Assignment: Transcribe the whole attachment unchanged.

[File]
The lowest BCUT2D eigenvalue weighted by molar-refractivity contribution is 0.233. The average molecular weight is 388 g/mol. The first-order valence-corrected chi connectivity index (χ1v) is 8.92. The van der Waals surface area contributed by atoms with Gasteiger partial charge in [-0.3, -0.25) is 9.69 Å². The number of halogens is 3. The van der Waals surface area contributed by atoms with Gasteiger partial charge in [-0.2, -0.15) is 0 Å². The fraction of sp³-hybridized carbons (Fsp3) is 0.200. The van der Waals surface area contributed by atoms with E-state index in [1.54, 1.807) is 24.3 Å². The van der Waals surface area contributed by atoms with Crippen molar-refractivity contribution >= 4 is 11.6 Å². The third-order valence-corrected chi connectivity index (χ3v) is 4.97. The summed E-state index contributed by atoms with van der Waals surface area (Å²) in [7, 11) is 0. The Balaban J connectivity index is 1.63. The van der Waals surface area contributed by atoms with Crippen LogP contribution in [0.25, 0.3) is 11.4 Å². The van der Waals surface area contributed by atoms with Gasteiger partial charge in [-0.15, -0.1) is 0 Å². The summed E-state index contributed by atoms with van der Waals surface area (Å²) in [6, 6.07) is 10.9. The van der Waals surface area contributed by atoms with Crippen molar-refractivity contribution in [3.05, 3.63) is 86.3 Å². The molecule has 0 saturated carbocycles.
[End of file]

The lowest BCUT2D eigenvalue weighted by molar-refractivity contribution is 0.233. The average molecular weight is 388 g/mol. The first-order valence-corrected chi connectivity index (χ1v) is 8.92. The van der Waals surface area contributed by atoms with Gasteiger partial charge in [-0.3, -0.25) is 9.69 Å². The number of halogens is 3. The van der Waals surface area contributed by atoms with Gasteiger partial charge in [-0.2, -0.15) is 0 Å². The fraction of sp³-hybridized carbons (Fsp3) is 0.200. The van der Waals surface area contributed by atoms with E-state index in [1.54, 1.807) is 24.3 Å². The van der Waals surface area contributed by atoms with Crippen molar-refractivity contribution >= 4 is 11.6 Å². The third-order valence-corrected chi connectivity index (χ3v) is 4.97. The summed E-state index contributed by atoms with van der Waals surface area (Å²) in [7, 11) is 0. The Balaban J connectivity index is 1.63. The van der Waals surface area contributed by atoms with Crippen LogP contribution in [0.25, 0.3) is 11.4 Å². The van der Waals surface area contributed by atoms with Gasteiger partial charge in [-0.15, -0.1) is 0 Å². The summed E-state index contributed by atoms with van der Waals surface area (Å²) in [6, 6.07) is 10.9. The van der Waals surface area contributed by atoms with Crippen molar-refractivity contribution in [3.05, 3.63) is 86.3 Å². The molecule has 0 saturated carbocycles.